Existing research struggles to distinguish between support for democracy as a political regime and satisfaction with the way democracy is practiced. It has also found it difficult to specify the direction of the relationship between these two attitudes. Our work addresses both challenges.
What do we mean by support for democracy and satisfaction with the way it is practiced? Democratic support captures how much individuals normatively value democracy as an ideal political regime. To measure it, we combine responses to four survey items. These items ask respondents if they believe that democracy is the best form of government and that elections, political parties, and the parliament are important.
By contrast, satisfaction reflects people’s evaluations about the performance and implementation of democracy on the ground. We rely on three questions that ask respondents to rate their satisfaction with the current government and their overall satisfaction and contentment with the way democracy is practiced in their country.
Our analysis draws on the Post-Communist Publics Survey, which was conducted in ten Eastern European democracies between 1997 and 2001. We checked the robustness of our findings with data from the 2004 wave of the New Europe Barometer. Both surveys took place several years after the collapse of communism and well before the current wave of democratic backsliding.
Our country-by-country analysis shows that our measures fit the data very well and capture two distinct, but related attitudes.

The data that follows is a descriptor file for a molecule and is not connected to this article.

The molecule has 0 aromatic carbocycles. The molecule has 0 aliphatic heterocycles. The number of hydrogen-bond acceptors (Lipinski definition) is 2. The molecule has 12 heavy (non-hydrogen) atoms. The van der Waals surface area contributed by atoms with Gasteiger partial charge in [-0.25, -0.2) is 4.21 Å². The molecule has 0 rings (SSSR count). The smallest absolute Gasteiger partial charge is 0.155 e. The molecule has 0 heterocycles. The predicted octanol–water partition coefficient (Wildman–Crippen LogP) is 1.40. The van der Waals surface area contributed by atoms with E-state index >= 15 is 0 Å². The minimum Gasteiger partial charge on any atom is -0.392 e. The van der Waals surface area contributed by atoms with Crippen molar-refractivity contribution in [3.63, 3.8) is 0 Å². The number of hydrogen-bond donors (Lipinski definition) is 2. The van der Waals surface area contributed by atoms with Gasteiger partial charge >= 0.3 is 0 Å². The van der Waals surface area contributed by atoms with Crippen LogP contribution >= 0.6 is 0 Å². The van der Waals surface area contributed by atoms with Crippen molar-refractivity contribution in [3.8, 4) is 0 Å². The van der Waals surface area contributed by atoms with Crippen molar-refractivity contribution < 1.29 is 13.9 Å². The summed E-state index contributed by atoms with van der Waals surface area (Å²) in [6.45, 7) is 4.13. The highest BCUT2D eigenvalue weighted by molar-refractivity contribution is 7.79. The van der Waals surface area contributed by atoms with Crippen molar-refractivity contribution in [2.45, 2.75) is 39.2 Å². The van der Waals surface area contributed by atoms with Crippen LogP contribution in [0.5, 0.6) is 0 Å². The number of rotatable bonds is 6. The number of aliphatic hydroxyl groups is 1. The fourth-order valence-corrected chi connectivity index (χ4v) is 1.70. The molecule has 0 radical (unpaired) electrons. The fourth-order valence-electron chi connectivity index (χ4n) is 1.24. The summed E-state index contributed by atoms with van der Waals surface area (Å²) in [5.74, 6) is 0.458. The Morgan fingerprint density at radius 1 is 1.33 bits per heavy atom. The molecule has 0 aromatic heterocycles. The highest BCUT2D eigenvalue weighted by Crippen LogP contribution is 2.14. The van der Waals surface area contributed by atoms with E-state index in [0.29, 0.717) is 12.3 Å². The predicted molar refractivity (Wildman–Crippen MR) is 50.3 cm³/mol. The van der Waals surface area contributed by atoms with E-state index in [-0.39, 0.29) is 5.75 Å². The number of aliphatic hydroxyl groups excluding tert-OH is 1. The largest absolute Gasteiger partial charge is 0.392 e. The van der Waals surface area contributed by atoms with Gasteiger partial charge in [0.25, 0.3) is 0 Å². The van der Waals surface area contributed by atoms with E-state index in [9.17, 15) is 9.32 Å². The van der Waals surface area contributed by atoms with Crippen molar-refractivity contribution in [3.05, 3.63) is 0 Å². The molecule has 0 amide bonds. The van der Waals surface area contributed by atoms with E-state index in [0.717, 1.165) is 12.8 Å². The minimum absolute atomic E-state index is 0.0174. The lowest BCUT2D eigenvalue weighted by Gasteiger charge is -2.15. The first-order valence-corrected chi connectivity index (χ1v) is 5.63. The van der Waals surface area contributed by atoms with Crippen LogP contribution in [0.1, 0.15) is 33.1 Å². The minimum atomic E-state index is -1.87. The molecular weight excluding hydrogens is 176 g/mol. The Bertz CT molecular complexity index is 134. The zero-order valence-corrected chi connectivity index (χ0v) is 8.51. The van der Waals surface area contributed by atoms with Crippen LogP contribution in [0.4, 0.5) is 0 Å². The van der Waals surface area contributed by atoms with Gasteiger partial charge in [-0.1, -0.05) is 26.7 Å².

In a second step, we analysed the determinants of support and satisfaction. We ran structural equation models with a feedback loop, which enables us to test how the two attitudes affect each other. Our results indicate that satisfaction meaningfully drives support. Indeed, the effect of satisfaction is larger than the impact of any other factor, including education, age, religiosity, minority status, support for the governing party, and years under communism.
Interestingly, we see a link between greater support and lower satisfaction. This suggests that citizens who are highly supportive of democracy grow disappointed with democratic practice on the ground. They see it as failing to meet their high criteria.
Satisfaction with democracy meaningfully drives support; in the other direction, citizens highly supportive of democracy may grow disappointed with democratic practice on the ground
Also, intriguingly, the length of time a person has lived under communism – the main way through which socialisation into an authoritarian mindset is supposed to occur – does not affect democratic support in a statistically significant way. Consistent with existing work, we also find that people’s perceptions of the economy strongly shape democratic satisfaction.
Disillusionment with and scepticism toward democratic practice weakens support for democratic ideals, making people less invested in non-authoritarian regimes. A lack of commitment to democratic institutions and values in turn makes it easier for political leaders to dismantle these institutions and procedures.
Other research has found associations between democratic dissatisfaction and support for extreme populist parties, hostility toward immigrants, and unfavourable views of the European Union. Across the Atlantic, meanwhile, anti-democratic sentiments and negative views of minority groups are related to a steep rise in the number of Americans who condone political violence. Exploring the causes of political disillusionment can thus help shed light on a number of other social phenomena that affect contemporary democracies around the world.